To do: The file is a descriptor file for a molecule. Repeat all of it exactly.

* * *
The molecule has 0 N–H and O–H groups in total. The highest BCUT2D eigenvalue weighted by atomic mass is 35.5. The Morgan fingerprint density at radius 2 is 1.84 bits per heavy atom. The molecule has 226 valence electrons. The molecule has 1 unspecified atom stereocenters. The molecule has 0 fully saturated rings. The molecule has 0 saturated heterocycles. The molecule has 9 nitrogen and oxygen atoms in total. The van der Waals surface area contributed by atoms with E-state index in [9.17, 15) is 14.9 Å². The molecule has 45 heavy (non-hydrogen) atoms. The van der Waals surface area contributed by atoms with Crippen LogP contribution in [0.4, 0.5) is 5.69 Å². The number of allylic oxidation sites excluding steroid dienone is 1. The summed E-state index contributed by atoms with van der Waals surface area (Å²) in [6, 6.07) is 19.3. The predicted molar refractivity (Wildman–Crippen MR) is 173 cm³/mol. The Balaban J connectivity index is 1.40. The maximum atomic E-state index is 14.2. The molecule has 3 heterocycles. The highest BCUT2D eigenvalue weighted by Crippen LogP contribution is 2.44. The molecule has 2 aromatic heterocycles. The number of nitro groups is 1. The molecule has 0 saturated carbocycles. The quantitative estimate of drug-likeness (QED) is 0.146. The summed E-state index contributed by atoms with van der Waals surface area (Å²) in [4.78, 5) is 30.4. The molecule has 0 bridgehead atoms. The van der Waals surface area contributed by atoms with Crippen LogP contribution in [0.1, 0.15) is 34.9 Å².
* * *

The molecule has 0 N–H and O–H groups in total. The highest BCUT2D eigenvalue weighted by atomic mass is 35.5. The Morgan fingerprint density at radius 2 is 1.84 bits per heavy atom. The molecule has 226 valence electrons. The molecule has 1 unspecified atom stereocenters. The molecule has 0 fully saturated rings. The molecule has 0 saturated heterocycles. The molecule has 9 nitrogen and oxygen atoms in total. The van der Waals surface area contributed by atoms with E-state index in [9.17, 15) is 14.9 Å². The molecule has 45 heavy (non-hydrogen) atoms. The van der Waals surface area contributed by atoms with Crippen LogP contribution in [0.4, 0.5) is 5.69 Å². The number of allylic oxidation sites excluding steroid dienone is 1. The summed E-state index contributed by atoms with van der Waals surface area (Å²) in [6, 6.07) is 19.3. The predicted molar refractivity (Wildman–Crippen MR) is 173 cm³/mol. The Balaban J connectivity index is 1.40. The maximum atomic E-state index is 14.2. The molecule has 3 heterocycles. The highest BCUT2D eigenvalue weighted by Crippen LogP contribution is 2.44. The molecule has 2 aromatic heterocycles. The number of nitro groups is 1. The molecule has 0 saturated carbocycles. The quantitative estimate of drug-likeness (QED) is 0.146. The summed E-state index contributed by atoms with van der Waals surface area (Å²) in [4.78, 5) is 30.4. The molecule has 0 bridgehead atoms. The van der Waals surface area contributed by atoms with Crippen LogP contribution in [0.1, 0.15) is 34.9 Å².